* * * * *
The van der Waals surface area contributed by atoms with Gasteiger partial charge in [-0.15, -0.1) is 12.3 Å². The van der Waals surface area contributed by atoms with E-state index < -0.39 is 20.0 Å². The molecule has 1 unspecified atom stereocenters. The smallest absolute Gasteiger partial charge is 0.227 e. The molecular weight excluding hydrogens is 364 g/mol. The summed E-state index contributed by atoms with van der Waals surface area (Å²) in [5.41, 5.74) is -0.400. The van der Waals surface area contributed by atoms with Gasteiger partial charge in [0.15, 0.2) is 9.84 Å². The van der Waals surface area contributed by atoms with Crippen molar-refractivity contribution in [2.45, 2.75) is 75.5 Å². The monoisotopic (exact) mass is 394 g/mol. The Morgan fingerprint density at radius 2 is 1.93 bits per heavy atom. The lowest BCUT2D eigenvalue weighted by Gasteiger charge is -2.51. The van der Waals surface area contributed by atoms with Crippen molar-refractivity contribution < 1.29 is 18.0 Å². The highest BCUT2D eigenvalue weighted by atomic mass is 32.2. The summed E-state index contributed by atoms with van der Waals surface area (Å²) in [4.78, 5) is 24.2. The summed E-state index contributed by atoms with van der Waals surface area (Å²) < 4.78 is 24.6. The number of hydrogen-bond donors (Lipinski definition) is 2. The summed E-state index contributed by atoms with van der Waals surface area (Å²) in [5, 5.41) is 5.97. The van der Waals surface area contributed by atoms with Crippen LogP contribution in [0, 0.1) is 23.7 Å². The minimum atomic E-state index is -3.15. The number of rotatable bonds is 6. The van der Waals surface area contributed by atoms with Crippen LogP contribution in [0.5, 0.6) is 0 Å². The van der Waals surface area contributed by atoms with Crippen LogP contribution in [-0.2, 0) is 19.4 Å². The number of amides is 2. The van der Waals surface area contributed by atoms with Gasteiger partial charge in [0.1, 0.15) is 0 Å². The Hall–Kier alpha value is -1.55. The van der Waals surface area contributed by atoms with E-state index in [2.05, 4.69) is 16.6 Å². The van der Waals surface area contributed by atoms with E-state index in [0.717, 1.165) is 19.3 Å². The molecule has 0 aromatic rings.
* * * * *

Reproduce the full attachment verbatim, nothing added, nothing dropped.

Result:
The van der Waals surface area contributed by atoms with Gasteiger partial charge in [-0.15, -0.1) is 12.3 Å². The van der Waals surface area contributed by atoms with E-state index < -0.39 is 20.0 Å². The molecule has 1 unspecified atom stereocenters. The smallest absolute Gasteiger partial charge is 0.227 e. The molecular weight excluding hydrogens is 364 g/mol. The summed E-state index contributed by atoms with van der Waals surface area (Å²) in [5.41, 5.74) is -0.400. The van der Waals surface area contributed by atoms with Gasteiger partial charge in [0.15, 0.2) is 9.84 Å². The van der Waals surface area contributed by atoms with Crippen molar-refractivity contribution in [2.45, 2.75) is 75.5 Å². The monoisotopic (exact) mass is 394 g/mol. The Morgan fingerprint density at radius 2 is 1.93 bits per heavy atom. The lowest BCUT2D eigenvalue weighted by Gasteiger charge is -2.51. The van der Waals surface area contributed by atoms with Crippen molar-refractivity contribution < 1.29 is 18.0 Å². The highest BCUT2D eigenvalue weighted by atomic mass is 32.2. The summed E-state index contributed by atoms with van der Waals surface area (Å²) in [4.78, 5) is 24.2. The summed E-state index contributed by atoms with van der Waals surface area (Å²) < 4.78 is 24.6. The number of hydrogen-bond donors (Lipinski definition) is 2. The summed E-state index contributed by atoms with van der Waals surface area (Å²) in [5, 5.41) is 5.97. The van der Waals surface area contributed by atoms with Crippen LogP contribution in [0, 0.1) is 23.7 Å². The minimum atomic E-state index is -3.15. The number of rotatable bonds is 6. The van der Waals surface area contributed by atoms with Crippen LogP contribution in [0.5, 0.6) is 0 Å². The van der Waals surface area contributed by atoms with Crippen LogP contribution in [-0.2, 0) is 19.4 Å². The number of amides is 2. The van der Waals surface area contributed by atoms with Gasteiger partial charge in [0.1, 0.15) is 0 Å². The Hall–Kier alpha value is -1.55. The van der Waals surface area contributed by atoms with E-state index in [2.05, 4.69) is 16.6 Å². The van der Waals surface area contributed by atoms with E-state index in [0.717, 1.165) is 19.3 Å². The molecule has 0 aromatic rings.